A woman cleaning teeth with the water flosser

Should You Consider A Water Flosser?

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Medically Reviewed By Colgate Global Scientific Communications

While brushing your teeth twice a day is a great start to good oral health, there are hard-to-reach areas in the mouth that you may not get to by simply brushing. Interdental cleaning, which helps remove food particles and plaque stuck between your teeth, is an essential part of your dental health. Did you know that traditional string flossing is not the only way you can clean between your teeth? Learn more about water flossing and why it might be an option for you.

How Water Flossers Work

A water flosser is a handheld device that helps remove food particles, and plaque stuck between your teeth. The first thing you have to do is fill the device with water before using it. Then place it in your mouth, just above the gumline, and turn it on. The flosser will emit a steady stream of water that will gently clean between those hard-to-reach places.

Reasons to Consider Water Flossing

If you have sensitive gums, you may experience discomfort and bleeding while flossing. Incorrect or harsh use of dental floss can cause these symptoms. However, bleeding and gum discomfort are also symptoms of periodontal disease - a gum infection caused by plaque and tartar buildup. According to research published by Dentistry Journal, a water flosser's pulsation motion can reduce gum inflammation and bleeding while cleaning this area gently. If you have not been flossing regularly, you may find that you have some sensitivity when you begin using a water flosser, but this will resolve with regular use. You can also relieve sensitivity issues by adjusting the water temperature so it's not too cold or too hot. If you are still having issues, you will likely deal with a larger issue that you will need to address with your Dentist.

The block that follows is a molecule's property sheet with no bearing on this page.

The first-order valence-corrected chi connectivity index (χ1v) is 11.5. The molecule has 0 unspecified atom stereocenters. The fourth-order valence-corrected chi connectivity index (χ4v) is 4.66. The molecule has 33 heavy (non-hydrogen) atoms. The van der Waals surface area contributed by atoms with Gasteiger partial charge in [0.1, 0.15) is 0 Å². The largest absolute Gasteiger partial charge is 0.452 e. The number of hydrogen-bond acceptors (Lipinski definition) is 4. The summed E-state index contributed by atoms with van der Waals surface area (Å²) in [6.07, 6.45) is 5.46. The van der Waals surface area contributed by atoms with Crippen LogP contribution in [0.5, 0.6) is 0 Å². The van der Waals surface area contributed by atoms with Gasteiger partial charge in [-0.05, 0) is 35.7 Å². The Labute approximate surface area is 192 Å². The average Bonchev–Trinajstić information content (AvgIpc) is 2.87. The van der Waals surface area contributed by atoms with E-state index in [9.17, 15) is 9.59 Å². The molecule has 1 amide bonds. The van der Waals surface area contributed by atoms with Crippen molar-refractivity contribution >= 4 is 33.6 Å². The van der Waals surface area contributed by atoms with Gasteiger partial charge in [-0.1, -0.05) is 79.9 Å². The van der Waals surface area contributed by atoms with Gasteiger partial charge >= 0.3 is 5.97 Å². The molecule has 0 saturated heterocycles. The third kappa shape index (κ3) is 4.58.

For some people, traditional flossing can be difficult. People with arthritis, Parkinson's disease, carpal tunnel syndrome, or other conditions that affect the hands may find it hard to use string floss around the teeth. Fortunately, water flossers are a mechanical interdental cleaning option that is easy to use.

Lastly, water flossing is an excellent option if you have restorative or orthodontic treatment such as braces, non-removable bridges, dental implants, or crowns.

How Effective is Water Flossing?

Water flossers work through hydrokinetics, the movement of water. According to research published in Dentistry Journal, this motion effectively removes loose plaque and bacteria while gently cleaning the gumline. Although this interdental cleaning method can help reduce bleeding in the gums, it may not remove dental plaque as effectively as traditional flossing.

A good oral hygiene routine includes brushing twice a day and interdental cleaning. If you have difficulty using traditional string floss, water flossing may be an option for you! With your dental hygienist's help, you can determine the best way to clean between your teeth and achieve a healthy smile.


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This article is intended to promote understanding of and knowledge about general oral health topics. It is not intended to be a substitute for professional advice, diagnosis or treatment. Always seek the advice of your dentist or other qualified healthcare provider with any questions you may have regarding a medical condition or treatment.

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